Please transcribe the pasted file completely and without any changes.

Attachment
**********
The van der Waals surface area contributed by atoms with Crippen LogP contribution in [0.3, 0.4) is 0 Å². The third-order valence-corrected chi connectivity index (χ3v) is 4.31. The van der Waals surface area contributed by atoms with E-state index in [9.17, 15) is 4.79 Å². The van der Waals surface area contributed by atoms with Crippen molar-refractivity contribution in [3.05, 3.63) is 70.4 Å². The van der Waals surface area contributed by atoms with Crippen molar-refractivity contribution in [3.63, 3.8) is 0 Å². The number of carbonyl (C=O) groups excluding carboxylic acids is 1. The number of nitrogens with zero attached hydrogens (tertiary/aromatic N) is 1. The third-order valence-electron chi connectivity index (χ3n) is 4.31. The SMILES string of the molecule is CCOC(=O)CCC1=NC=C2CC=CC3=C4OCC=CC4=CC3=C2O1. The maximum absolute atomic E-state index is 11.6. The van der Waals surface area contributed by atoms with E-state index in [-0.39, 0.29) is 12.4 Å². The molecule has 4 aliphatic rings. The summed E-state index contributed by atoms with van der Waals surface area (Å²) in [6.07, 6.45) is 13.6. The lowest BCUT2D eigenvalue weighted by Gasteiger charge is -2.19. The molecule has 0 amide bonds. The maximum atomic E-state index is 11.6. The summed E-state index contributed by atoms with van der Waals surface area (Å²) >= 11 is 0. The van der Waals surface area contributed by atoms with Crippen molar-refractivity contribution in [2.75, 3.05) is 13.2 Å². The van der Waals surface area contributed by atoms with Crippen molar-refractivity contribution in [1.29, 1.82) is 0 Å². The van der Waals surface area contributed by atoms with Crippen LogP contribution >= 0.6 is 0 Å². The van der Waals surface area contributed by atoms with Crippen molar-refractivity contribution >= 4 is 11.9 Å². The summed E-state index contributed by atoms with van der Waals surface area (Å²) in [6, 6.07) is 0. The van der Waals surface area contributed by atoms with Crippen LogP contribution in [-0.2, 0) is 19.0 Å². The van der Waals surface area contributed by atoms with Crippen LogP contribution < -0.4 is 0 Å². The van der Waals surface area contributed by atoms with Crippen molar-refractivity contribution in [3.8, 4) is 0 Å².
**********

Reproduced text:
The van der Waals surface area contributed by atoms with Crippen LogP contribution in [0.3, 0.4) is 0 Å². The third-order valence-corrected chi connectivity index (χ3v) is 4.31. The van der Waals surface area contributed by atoms with E-state index in [9.17, 15) is 4.79 Å². The van der Waals surface area contributed by atoms with Crippen molar-refractivity contribution in [3.05, 3.63) is 70.4 Å². The van der Waals surface area contributed by atoms with Crippen molar-refractivity contribution in [3.63, 3.8) is 0 Å². The number of carbonyl (C=O) groups excluding carboxylic acids is 1. The number of nitrogens with zero attached hydrogens (tertiary/aromatic N) is 1. The third-order valence-electron chi connectivity index (χ3n) is 4.31. The SMILES string of the molecule is CCOC(=O)CCC1=NC=C2CC=CC3=C4OCC=CC4=CC3=C2O1. The maximum absolute atomic E-state index is 11.6. The van der Waals surface area contributed by atoms with E-state index in [-0.39, 0.29) is 12.4 Å². The molecule has 4 aliphatic rings. The summed E-state index contributed by atoms with van der Waals surface area (Å²) in [6.07, 6.45) is 13.6. The lowest BCUT2D eigenvalue weighted by Gasteiger charge is -2.19. The molecule has 0 amide bonds. The maximum atomic E-state index is 11.6. The summed E-state index contributed by atoms with van der Waals surface area (Å²) >= 11 is 0. The van der Waals surface area contributed by atoms with Crippen molar-refractivity contribution in [2.75, 3.05) is 13.2 Å². The van der Waals surface area contributed by atoms with Crippen molar-refractivity contribution in [1.29, 1.82) is 0 Å². The van der Waals surface area contributed by atoms with Crippen LogP contribution >= 0.6 is 0 Å². The van der Waals surface area contributed by atoms with Crippen molar-refractivity contribution >= 4 is 11.9 Å². The summed E-state index contributed by atoms with van der Waals surface area (Å²) in [6, 6.07) is 0. The van der Waals surface area contributed by atoms with Crippen LogP contribution in [-0.2, 0) is 19.0 Å². The van der Waals surface area contributed by atoms with Crippen LogP contribution < -0.4 is 0 Å². The van der Waals surface area contributed by atoms with Crippen molar-refractivity contribution in [3.8, 4) is 0 Å².